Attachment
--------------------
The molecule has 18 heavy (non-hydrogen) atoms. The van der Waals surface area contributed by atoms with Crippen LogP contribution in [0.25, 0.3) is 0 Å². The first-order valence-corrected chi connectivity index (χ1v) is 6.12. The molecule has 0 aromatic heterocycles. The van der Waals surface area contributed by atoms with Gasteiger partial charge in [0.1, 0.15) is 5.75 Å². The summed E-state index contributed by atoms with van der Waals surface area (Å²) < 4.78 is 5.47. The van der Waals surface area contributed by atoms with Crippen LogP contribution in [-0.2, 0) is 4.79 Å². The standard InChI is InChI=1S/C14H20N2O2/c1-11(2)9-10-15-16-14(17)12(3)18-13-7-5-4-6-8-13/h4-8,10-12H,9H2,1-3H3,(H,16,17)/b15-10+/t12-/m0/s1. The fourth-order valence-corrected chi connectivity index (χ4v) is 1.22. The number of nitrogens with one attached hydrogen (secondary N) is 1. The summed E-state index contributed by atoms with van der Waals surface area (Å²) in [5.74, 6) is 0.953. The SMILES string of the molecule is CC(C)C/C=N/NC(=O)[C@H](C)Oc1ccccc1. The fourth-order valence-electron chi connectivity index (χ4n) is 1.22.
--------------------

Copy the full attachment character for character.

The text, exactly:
The molecule has 18 heavy (non-hydrogen) atoms. The van der Waals surface area contributed by atoms with Crippen LogP contribution in [0.25, 0.3) is 0 Å². The first-order valence-corrected chi connectivity index (χ1v) is 6.12. The molecule has 0 aromatic heterocycles. The van der Waals surface area contributed by atoms with Gasteiger partial charge in [0.1, 0.15) is 5.75 Å². The summed E-state index contributed by atoms with van der Waals surface area (Å²) < 4.78 is 5.47. The van der Waals surface area contributed by atoms with Crippen LogP contribution in [-0.2, 0) is 4.79 Å². The standard InChI is InChI=1S/C14H20N2O2/c1-11(2)9-10-15-16-14(17)12(3)18-13-7-5-4-6-8-13/h4-8,10-12H,9H2,1-3H3,(H,16,17)/b15-10+/t12-/m0/s1. The fourth-order valence-corrected chi connectivity index (χ4v) is 1.22. The number of nitrogens with one attached hydrogen (secondary N) is 1. The summed E-state index contributed by atoms with van der Waals surface area (Å²) in [5.74, 6) is 0.953. The SMILES string of the molecule is CC(C)C/C=N/NC(=O)[C@H](C)Oc1ccccc1. The fourth-order valence-electron chi connectivity index (χ4n) is 1.22.